I don’t like Google. Not any more. Their motto is reputed to be “First Do No Evil”. Somewhere along the line, the “No” appears to have been dropped, maybe not publicly, but it looks like internally it has.
A colleague of a friend who was over on the Google Kirkland campus recently, said that there was a very laid-back atmosphere among those there. Small groups of people sat about on manicured lawns discussing various projects as puppies, yes puppies (no dogs) playfully wandered about. He said his overriding impression of this bucolic, serene environment was one of deep evil. He felt something dark and sinister was at work just out of sight, under the fabric of apparent joyfulness and peace. Something Stepford Wivesy springs to mind. Something Wicked This Way Comes…
As a social network, Google+ is just a bunch of empty circles spinning in a barren wasteland. But Google don’t give a crap if consumers prefer Facebook. What the $400 billion data vacuum really wanted, reports The New York Times, is to track everything you do online and sell that personal information to advertisers.
No shock there. Critics saw this coming as far back as 2011 when Google+ started forcing profiles to use their real names and Google+ suddenly became your sign-in for other Google services. But the company finally confessed their long con to the Times, albeit with a corporate spin:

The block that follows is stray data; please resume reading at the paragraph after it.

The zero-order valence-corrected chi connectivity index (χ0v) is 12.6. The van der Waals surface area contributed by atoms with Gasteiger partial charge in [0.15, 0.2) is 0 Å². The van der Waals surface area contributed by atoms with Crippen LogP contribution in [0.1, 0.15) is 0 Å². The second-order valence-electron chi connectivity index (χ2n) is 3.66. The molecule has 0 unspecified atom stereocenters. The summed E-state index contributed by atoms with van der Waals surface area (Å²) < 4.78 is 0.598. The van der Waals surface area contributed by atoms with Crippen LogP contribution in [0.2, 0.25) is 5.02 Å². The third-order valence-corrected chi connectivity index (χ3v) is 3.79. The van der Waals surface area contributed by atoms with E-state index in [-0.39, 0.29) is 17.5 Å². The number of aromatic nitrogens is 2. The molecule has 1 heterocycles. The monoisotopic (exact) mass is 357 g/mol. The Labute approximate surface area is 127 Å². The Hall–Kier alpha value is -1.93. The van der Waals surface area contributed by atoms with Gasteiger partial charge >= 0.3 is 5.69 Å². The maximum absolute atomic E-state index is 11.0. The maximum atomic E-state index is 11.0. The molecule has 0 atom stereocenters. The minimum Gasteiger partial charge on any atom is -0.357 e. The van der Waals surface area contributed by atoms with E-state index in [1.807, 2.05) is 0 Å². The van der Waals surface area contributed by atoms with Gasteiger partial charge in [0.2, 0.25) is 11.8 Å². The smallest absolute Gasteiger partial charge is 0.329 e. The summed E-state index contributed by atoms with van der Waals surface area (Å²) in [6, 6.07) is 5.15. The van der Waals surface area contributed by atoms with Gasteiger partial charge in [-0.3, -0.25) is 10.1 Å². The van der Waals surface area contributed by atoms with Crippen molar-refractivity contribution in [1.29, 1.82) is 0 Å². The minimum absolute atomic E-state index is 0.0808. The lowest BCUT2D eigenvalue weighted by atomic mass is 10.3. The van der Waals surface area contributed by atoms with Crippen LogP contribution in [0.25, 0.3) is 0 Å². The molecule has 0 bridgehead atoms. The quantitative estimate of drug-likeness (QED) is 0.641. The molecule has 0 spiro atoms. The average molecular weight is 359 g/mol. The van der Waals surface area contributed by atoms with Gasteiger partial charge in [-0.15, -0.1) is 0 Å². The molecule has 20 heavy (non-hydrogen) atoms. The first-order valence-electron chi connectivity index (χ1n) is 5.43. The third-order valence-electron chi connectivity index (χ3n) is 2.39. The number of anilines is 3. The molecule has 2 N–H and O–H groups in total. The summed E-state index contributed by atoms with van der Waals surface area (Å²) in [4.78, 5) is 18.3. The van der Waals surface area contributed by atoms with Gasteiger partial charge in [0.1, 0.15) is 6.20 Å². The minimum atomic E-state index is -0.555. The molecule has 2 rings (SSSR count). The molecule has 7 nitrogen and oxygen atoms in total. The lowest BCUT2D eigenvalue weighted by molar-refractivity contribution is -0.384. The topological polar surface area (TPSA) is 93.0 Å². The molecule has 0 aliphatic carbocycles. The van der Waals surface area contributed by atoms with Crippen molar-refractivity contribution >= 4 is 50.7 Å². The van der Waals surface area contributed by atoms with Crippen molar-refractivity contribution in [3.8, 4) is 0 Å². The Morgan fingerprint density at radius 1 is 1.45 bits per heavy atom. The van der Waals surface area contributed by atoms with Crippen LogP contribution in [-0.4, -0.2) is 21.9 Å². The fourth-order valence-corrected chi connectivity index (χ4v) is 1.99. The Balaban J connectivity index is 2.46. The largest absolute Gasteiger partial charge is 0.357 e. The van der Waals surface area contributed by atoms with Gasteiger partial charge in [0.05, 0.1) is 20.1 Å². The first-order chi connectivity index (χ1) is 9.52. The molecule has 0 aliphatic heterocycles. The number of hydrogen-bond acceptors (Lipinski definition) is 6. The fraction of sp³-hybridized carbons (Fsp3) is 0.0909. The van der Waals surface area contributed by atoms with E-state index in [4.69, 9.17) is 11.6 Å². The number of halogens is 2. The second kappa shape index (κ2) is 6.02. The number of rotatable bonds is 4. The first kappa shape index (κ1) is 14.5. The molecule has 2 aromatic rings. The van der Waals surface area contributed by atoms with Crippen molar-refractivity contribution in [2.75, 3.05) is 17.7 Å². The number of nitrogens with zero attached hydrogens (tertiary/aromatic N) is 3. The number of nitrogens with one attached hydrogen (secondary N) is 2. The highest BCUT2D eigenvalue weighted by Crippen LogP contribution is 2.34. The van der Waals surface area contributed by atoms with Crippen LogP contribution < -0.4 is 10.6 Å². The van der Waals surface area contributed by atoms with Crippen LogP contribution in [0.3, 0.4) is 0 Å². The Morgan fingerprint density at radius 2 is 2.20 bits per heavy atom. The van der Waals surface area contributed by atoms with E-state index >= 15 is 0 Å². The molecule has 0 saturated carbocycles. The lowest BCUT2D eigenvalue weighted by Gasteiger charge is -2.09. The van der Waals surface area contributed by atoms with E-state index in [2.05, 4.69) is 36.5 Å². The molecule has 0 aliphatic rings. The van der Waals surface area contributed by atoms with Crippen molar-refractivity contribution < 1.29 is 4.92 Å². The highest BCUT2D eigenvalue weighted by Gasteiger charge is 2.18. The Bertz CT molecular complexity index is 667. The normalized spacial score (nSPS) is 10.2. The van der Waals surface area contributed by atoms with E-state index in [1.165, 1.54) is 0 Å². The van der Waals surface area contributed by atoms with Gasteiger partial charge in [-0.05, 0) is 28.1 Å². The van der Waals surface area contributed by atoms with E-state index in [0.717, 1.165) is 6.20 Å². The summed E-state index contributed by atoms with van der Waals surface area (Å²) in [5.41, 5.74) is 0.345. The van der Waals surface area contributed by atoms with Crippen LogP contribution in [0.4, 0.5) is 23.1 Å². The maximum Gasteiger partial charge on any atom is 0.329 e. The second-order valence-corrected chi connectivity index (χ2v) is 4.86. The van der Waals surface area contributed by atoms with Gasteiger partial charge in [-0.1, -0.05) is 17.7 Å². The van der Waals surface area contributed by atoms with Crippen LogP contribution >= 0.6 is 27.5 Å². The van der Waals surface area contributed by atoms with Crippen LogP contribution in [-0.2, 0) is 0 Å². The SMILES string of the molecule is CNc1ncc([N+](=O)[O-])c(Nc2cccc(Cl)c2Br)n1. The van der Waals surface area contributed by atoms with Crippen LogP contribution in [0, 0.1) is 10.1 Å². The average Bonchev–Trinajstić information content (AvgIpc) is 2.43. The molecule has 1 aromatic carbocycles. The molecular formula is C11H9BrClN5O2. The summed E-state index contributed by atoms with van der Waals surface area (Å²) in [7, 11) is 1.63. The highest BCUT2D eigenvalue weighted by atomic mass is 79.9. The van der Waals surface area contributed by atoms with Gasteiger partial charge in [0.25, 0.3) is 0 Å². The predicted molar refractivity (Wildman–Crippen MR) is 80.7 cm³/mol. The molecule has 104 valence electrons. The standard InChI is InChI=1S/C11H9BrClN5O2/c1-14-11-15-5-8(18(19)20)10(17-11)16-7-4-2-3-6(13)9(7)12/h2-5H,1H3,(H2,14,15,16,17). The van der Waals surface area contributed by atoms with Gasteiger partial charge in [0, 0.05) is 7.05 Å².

“Google Plus gives you the opportunity to be yourself, and gives Google that common understanding of who you are,” said Bradley Horowitz, vice president of product management for Google Plus.
Thus proven once & for all: Google+ has no use for users, but users are being used by Google. Google admits it. http://t.co/wBleoeKrC2
— Rafat Ali (@rafat) February 15, 2014
The reason is that once you sign up for Plus, it becomes your account for all Google products, from Gmail to YouTube to maps, so Google sees who you are and what you do across its services, even if you never once return to the social network itself […]
Thanks to Plus, Google knows about people’s friendships on Gmail, the places they go on maps and how they spend their time on the more than two million websites in Google’s ad network. And it is gathering this information even though relatively few people use Plus as their social network.